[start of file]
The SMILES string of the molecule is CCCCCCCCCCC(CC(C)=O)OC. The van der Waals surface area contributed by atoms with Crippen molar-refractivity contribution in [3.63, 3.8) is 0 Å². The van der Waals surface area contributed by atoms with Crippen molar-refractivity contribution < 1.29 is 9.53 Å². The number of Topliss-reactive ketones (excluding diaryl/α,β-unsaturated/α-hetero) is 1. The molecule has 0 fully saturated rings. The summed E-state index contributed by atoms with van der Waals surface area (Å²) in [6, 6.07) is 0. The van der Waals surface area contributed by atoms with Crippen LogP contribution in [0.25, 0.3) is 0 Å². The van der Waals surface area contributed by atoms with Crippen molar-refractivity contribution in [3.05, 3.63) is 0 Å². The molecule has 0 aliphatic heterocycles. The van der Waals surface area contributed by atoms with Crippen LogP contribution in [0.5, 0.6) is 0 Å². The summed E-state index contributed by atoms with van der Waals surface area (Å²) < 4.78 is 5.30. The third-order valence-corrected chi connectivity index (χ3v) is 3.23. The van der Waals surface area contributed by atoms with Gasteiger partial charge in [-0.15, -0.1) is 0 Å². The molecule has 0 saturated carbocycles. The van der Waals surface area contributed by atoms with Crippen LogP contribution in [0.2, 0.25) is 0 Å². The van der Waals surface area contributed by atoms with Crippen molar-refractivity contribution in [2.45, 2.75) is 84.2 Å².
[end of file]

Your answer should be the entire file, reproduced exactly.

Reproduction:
The SMILES string of the molecule is CCCCCCCCCCC(CC(C)=O)OC. The van der Waals surface area contributed by atoms with Crippen molar-refractivity contribution in [3.63, 3.8) is 0 Å². The van der Waals surface area contributed by atoms with Crippen molar-refractivity contribution < 1.29 is 9.53 Å². The number of Topliss-reactive ketones (excluding diaryl/α,β-unsaturated/α-hetero) is 1. The molecule has 0 fully saturated rings. The summed E-state index contributed by atoms with van der Waals surface area (Å²) in [6, 6.07) is 0. The van der Waals surface area contributed by atoms with Crippen LogP contribution in [0.25, 0.3) is 0 Å². The van der Waals surface area contributed by atoms with Crippen molar-refractivity contribution in [3.05, 3.63) is 0 Å². The molecule has 0 aliphatic heterocycles. The van der Waals surface area contributed by atoms with Crippen LogP contribution in [0.5, 0.6) is 0 Å². The summed E-state index contributed by atoms with van der Waals surface area (Å²) < 4.78 is 5.30. The third-order valence-corrected chi connectivity index (χ3v) is 3.23. The van der Waals surface area contributed by atoms with Gasteiger partial charge in [-0.15, -0.1) is 0 Å². The molecule has 0 saturated carbocycles. The van der Waals surface area contributed by atoms with Crippen LogP contribution in [0.2, 0.25) is 0 Å². The van der Waals surface area contributed by atoms with Crippen molar-refractivity contribution in [2.45, 2.75) is 84.2 Å².